‘Below Zero Medicine’ Investigates Novel Ways To Combat Medical Care In Cold Environments


Joint Base Elmendorf-Richardson, Alaska – As part of this year’s Arctic Edge exercise, active-duty service members participated in a joint-forces training opportunity earlier this month to test evolving medical techniques and technology for Arctic combat.

Personnel from various governmental and medical technology entities arrived at Joint Base Elmendorf-Richardson for the “Below Zero Medicine” training exercise.

The cooperative operation involved soldiers of the United States Army, Air Force, and Navy simulating an actual combat scenario in arctic circumstances, testing out new medical treatment methods to determine their usefulness in the field.

In one training exercise, a mass casualty occurrence on fake enemy lines resulted in several “soldiers” requiring medical attention owing to severe trauma.

According to TacMed Solutions sales engineer Walt Nichols, the “soldiers” were trauma-training mannequins programmed to exhibit the same physiological changes as an injured service member in the line of duty.

“As the mannequin bleeds, the heart rate will increase, the respiration rate will increase, giving the student or the medic appropriate feedback, allowing for a much more realistic training scenario,” Nichols went on to say.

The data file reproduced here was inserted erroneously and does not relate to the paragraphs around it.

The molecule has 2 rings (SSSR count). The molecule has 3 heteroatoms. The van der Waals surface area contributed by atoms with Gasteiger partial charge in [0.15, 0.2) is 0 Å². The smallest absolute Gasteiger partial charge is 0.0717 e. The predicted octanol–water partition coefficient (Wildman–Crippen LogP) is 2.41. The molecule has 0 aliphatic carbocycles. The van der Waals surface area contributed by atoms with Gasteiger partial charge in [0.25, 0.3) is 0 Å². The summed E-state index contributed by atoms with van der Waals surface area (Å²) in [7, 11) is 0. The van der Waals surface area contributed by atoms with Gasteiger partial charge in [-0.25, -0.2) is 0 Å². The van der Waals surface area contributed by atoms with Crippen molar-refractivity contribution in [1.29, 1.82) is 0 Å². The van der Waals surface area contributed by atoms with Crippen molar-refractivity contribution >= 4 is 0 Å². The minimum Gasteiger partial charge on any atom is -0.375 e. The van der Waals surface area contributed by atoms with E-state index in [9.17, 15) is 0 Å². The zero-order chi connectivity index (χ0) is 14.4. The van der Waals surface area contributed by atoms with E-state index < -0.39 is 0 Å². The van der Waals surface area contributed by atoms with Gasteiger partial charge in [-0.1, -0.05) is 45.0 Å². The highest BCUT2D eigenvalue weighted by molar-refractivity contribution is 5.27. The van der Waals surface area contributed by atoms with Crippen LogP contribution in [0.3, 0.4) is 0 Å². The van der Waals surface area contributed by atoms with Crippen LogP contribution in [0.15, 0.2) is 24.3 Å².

The mannequins, created by a medical solutions company, are controlled by a remote controller, allowing Nichols to keep track of their condition. The remote controller enables instructors to maintain their distance while medics gain hands-on practice healing wounds in the field. The controller monitors heart and breathing rates while displaying completed interventions and the time required for a student to perform them.

If the patient dies, the mannequin will continue to function for future training purposes.

Medics treated these victims’ traumas, including as amputations and gunshot wounds, while also preventing hypothermia and frostbite.

Lt. Col. Kyle Spade, Battalion Commander of the 11th Airborne Division’s 3-509th Infantry Regiment, stated that the opportunity to improve treatment methods in arctic settings is critical, particularly for personnel who live and operate in Alaska.

“We do a lot with the cold weather injuries in terms of defining what frostbite looks like, understanding what is impactful with regards to hypothermia, things of that nature,” Spade went on to say. “That just goes into the overall scenario itself.”

Spade stated that their ability to reproduce the chilly environment they were working in provides crucial feedback to the joint-forces community.

Following priority treatment in the field, members worked to take the mannequins to a medical holding facility – a big tent with heat — for further medical testing and treatment.

Joan Cmarik, a U.S. Army Medical Research and Development representative working in the Experimentation Integration Unit, brought the portable pop-up shelters for a trial.

“What we brought here are some capabilities in development to address specific gaps that occur in this kind of cold, arctic environment,” Cmarik went on to say.

Arctic Edge is an annual defense exercise organized by the United States Northern Command that includes field training exercises around the state. The exercises take place in adverse weather and high-latitude locations to demonstrate the United States’ Arctic defense capabilities.

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